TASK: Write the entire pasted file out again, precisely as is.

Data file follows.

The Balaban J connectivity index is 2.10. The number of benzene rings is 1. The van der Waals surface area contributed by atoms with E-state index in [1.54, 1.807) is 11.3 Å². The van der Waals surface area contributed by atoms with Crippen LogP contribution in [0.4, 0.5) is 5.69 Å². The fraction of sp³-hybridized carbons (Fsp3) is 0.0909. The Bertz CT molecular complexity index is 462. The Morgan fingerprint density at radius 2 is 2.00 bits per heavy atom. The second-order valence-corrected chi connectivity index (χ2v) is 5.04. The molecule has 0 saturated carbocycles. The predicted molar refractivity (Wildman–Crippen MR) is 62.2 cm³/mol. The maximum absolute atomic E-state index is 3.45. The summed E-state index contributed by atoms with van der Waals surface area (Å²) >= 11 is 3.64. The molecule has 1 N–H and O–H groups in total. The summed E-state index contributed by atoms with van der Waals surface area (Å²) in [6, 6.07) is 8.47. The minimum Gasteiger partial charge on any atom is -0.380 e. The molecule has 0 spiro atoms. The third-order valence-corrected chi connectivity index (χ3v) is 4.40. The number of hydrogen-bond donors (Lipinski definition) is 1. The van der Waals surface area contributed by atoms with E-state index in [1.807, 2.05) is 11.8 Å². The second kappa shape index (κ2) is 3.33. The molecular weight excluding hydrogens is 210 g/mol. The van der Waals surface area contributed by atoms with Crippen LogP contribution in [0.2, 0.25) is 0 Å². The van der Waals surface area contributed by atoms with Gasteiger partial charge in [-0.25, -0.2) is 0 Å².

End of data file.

The Balaban J connectivity index is 2.10. The number of benzene rings is 1. The van der Waals surface area contributed by atoms with E-state index in [1.54, 1.807) is 11.3 Å². The van der Waals surface area contributed by atoms with Crippen LogP contribution in [0.4, 0.5) is 5.69 Å². The fraction of sp³-hybridized carbons (Fsp3) is 0.0909. The Bertz CT molecular complexity index is 462. The Morgan fingerprint density at radius 2 is 2.00 bits per heavy atom. The second-order valence-corrected chi connectivity index (χ2v) is 5.04. The molecule has 0 saturated carbocycles. The predicted molar refractivity (Wildman–Crippen MR) is 62.2 cm³/mol. The maximum absolute atomic E-state index is 3.45. The summed E-state index contributed by atoms with van der Waals surface area (Å²) >= 11 is 3.64. The molecule has 1 N–H and O–H groups in total. The summed E-state index contributed by atoms with van der Waals surface area (Å²) in [6, 6.07) is 8.47. The minimum Gasteiger partial charge on any atom is -0.380 e. The molecule has 0 spiro atoms. The third-order valence-corrected chi connectivity index (χ3v) is 4.40. The number of hydrogen-bond donors (Lipinski definition) is 1. The van der Waals surface area contributed by atoms with E-state index in [1.807, 2.05) is 11.8 Å². The second kappa shape index (κ2) is 3.33. The molecular weight excluding hydrogens is 210 g/mol. The van der Waals surface area contributed by atoms with Crippen LogP contribution in [0.2, 0.25) is 0 Å². The van der Waals surface area contributed by atoms with Gasteiger partial charge in [-0.25, -0.2) is 0 Å².